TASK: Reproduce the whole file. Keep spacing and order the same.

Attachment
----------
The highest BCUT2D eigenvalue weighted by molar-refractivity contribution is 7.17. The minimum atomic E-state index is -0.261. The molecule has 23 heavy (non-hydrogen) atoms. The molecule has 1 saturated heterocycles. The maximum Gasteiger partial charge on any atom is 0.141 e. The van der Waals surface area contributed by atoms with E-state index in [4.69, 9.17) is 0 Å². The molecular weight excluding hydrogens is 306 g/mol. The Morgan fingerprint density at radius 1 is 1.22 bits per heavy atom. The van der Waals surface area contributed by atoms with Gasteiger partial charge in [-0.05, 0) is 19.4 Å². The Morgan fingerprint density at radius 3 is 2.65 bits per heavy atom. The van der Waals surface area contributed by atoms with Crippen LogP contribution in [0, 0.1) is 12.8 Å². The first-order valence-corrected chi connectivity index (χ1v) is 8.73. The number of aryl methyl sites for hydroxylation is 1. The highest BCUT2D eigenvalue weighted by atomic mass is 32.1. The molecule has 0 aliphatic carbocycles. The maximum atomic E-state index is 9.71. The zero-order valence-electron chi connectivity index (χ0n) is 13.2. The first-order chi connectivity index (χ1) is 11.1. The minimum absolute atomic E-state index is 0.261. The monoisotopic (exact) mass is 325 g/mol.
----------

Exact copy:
The highest BCUT2D eigenvalue weighted by molar-refractivity contribution is 7.17. The minimum atomic E-state index is -0.261. The molecule has 23 heavy (non-hydrogen) atoms. The molecule has 1 saturated heterocycles. The maximum Gasteiger partial charge on any atom is 0.141 e. The van der Waals surface area contributed by atoms with E-state index in [4.69, 9.17) is 0 Å². The molecular weight excluding hydrogens is 306 g/mol. The Morgan fingerprint density at radius 1 is 1.22 bits per heavy atom. The van der Waals surface area contributed by atoms with Gasteiger partial charge in [-0.05, 0) is 19.4 Å². The Morgan fingerprint density at radius 3 is 2.65 bits per heavy atom. The van der Waals surface area contributed by atoms with Crippen LogP contribution in [0, 0.1) is 12.8 Å². The first-order valence-corrected chi connectivity index (χ1v) is 8.73. The number of aryl methyl sites for hydroxylation is 1. The highest BCUT2D eigenvalue weighted by atomic mass is 32.1. The molecule has 0 aliphatic carbocycles. The maximum atomic E-state index is 9.71. The zero-order valence-electron chi connectivity index (χ0n) is 13.2. The first-order chi connectivity index (χ1) is 11.1. The minimum absolute atomic E-state index is 0.261. The monoisotopic (exact) mass is 325 g/mol.